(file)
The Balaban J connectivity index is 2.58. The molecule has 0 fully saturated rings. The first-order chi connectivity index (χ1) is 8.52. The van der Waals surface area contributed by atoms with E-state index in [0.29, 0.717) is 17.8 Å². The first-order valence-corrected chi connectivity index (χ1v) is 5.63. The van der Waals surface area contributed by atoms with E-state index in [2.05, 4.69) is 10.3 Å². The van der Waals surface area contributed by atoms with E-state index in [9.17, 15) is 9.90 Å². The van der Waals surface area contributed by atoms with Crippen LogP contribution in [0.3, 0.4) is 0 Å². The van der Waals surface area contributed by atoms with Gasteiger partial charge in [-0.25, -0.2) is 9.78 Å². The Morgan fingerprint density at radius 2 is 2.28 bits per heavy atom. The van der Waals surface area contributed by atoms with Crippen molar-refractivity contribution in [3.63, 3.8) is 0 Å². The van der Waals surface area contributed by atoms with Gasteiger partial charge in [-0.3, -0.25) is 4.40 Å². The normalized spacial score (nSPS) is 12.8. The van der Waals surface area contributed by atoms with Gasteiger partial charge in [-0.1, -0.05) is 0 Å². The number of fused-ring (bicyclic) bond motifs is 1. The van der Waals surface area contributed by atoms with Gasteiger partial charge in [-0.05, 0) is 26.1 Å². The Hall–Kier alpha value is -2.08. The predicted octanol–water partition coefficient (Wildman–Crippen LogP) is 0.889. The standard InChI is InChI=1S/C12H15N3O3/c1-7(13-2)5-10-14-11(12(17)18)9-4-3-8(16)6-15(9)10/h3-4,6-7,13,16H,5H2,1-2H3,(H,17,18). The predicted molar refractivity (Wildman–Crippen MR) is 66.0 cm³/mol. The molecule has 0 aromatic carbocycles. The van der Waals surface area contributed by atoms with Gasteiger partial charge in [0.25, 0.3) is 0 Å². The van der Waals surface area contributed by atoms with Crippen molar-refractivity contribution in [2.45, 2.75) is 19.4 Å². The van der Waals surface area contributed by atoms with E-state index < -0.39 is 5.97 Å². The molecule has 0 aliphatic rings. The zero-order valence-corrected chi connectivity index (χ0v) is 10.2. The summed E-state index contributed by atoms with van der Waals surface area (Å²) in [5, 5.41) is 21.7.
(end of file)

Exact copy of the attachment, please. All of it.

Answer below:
The Balaban J connectivity index is 2.58. The molecule has 0 fully saturated rings. The first-order chi connectivity index (χ1) is 8.52. The van der Waals surface area contributed by atoms with E-state index in [0.29, 0.717) is 17.8 Å². The first-order valence-corrected chi connectivity index (χ1v) is 5.63. The van der Waals surface area contributed by atoms with E-state index in [2.05, 4.69) is 10.3 Å². The van der Waals surface area contributed by atoms with E-state index in [9.17, 15) is 9.90 Å². The van der Waals surface area contributed by atoms with Crippen LogP contribution in [0.3, 0.4) is 0 Å². The van der Waals surface area contributed by atoms with Gasteiger partial charge in [-0.25, -0.2) is 9.78 Å². The Morgan fingerprint density at radius 2 is 2.28 bits per heavy atom. The van der Waals surface area contributed by atoms with Crippen molar-refractivity contribution in [3.63, 3.8) is 0 Å². The van der Waals surface area contributed by atoms with Gasteiger partial charge in [-0.3, -0.25) is 4.40 Å². The normalized spacial score (nSPS) is 12.8. The van der Waals surface area contributed by atoms with Gasteiger partial charge in [-0.1, -0.05) is 0 Å². The number of fused-ring (bicyclic) bond motifs is 1. The van der Waals surface area contributed by atoms with Gasteiger partial charge in [-0.05, 0) is 26.1 Å². The Hall–Kier alpha value is -2.08. The predicted octanol–water partition coefficient (Wildman–Crippen LogP) is 0.889. The standard InChI is InChI=1S/C12H15N3O3/c1-7(13-2)5-10-14-11(12(17)18)9-4-3-8(16)6-15(9)10/h3-4,6-7,13,16H,5H2,1-2H3,(H,17,18). The predicted molar refractivity (Wildman–Crippen MR) is 66.0 cm³/mol. The molecule has 0 aromatic carbocycles. The van der Waals surface area contributed by atoms with Gasteiger partial charge in [0.25, 0.3) is 0 Å². The van der Waals surface area contributed by atoms with Crippen molar-refractivity contribution in [2.45, 2.75) is 19.4 Å². The van der Waals surface area contributed by atoms with E-state index < -0.39 is 5.97 Å². The molecule has 0 aliphatic rings. The zero-order valence-corrected chi connectivity index (χ0v) is 10.2. The summed E-state index contributed by atoms with van der Waals surface area (Å²) in [5, 5.41) is 21.7.